Coincidence? I think not, although I can hear my sister saying, “Weirdo.”

One can find tons of websites brimming with similar, sometimes sinister, numeric “coincidences.” But even before I got online, I remember reading in the newspaper about how a numerologist pointed out that the numbers in the date that Nicole Simpson was murdered, June 12, 1994 (6+1+2+1+9+9+4), add up to 32–O.J. Simpson’s professional football jersey number.

This pertinent info couldn’t be used in court, but it makes one wonder, yes?

And even before that, I remember hearing about the numeric similarities between facts surrounding the assassinations of Abraham Lincoln and John F. Kennedy. Fascinating stuff.

So naturally, I figured that there just had to be a reason why, on a regular and sometimes daily basis, I see my partner John’s birthday, October 18. Usually, it’s when I glance at a clock: 10:18. But sometimes it’s the total on a cash register receipt, or the time stamp on an email at work. Last weekend, at the marina, it was the birthday of one of the customers I sold a fishing license to.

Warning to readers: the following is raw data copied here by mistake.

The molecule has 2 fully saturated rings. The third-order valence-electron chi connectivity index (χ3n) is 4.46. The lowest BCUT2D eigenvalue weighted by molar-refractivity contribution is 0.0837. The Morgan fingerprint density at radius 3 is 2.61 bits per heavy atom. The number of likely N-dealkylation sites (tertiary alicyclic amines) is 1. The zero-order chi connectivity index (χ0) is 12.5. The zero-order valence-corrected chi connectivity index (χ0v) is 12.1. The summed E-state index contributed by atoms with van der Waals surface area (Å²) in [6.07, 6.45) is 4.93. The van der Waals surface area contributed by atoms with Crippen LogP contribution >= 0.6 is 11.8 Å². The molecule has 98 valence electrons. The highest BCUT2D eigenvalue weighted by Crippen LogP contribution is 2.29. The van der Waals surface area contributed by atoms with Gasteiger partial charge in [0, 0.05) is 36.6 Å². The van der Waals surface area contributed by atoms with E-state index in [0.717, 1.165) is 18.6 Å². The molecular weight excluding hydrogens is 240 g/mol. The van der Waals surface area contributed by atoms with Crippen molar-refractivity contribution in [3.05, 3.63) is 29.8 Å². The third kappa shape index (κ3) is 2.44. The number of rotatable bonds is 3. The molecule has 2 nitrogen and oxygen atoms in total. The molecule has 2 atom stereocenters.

So to Google I go, typing “meaning of seeing someone’s birthday” in the guru’s search box, Admittedly, I expected to find that John and I have some sort of cosmic connection, that we were meant to be in each other’s lives, and yada, yada, yada.

But instead I learned that the ten-eighteen phenomenon had nothing to do with John. It had to do with me.

I discovered that numbers seen repeatedly are referred to as “angel numbers.”  For those who believe in such things, angels use these repeated numbers to get our attention–to get a message to us. Although raised Catholic, I can’t say I completely buy into the concept (or reality) of angels, but I really like the messages that the numbers 10 and 18 supposedly mean:

Angel Number 10 encourages you to move forward in your life with faith and trust that you are on the right path in all ways…Have faith that your inner-urgings are leading you in the right direction and you will find future success and fulfillment on your chosen path…Angel Number 10 brings a message to step forward in new directions and look to new beginnings with an optimistic and positive attitude as they will prove to be auspicious and beneficial to you in many ways, now and in the future.”

Angel Number 18 …[asks] you to think only positive thoughts to do with prosperity and abundance. When you have high expectations and maintain a positive attitude, the angels and Universal Energies help you to manifest your highest ideals and achieve success in all that you put your intentions and efforts towards.”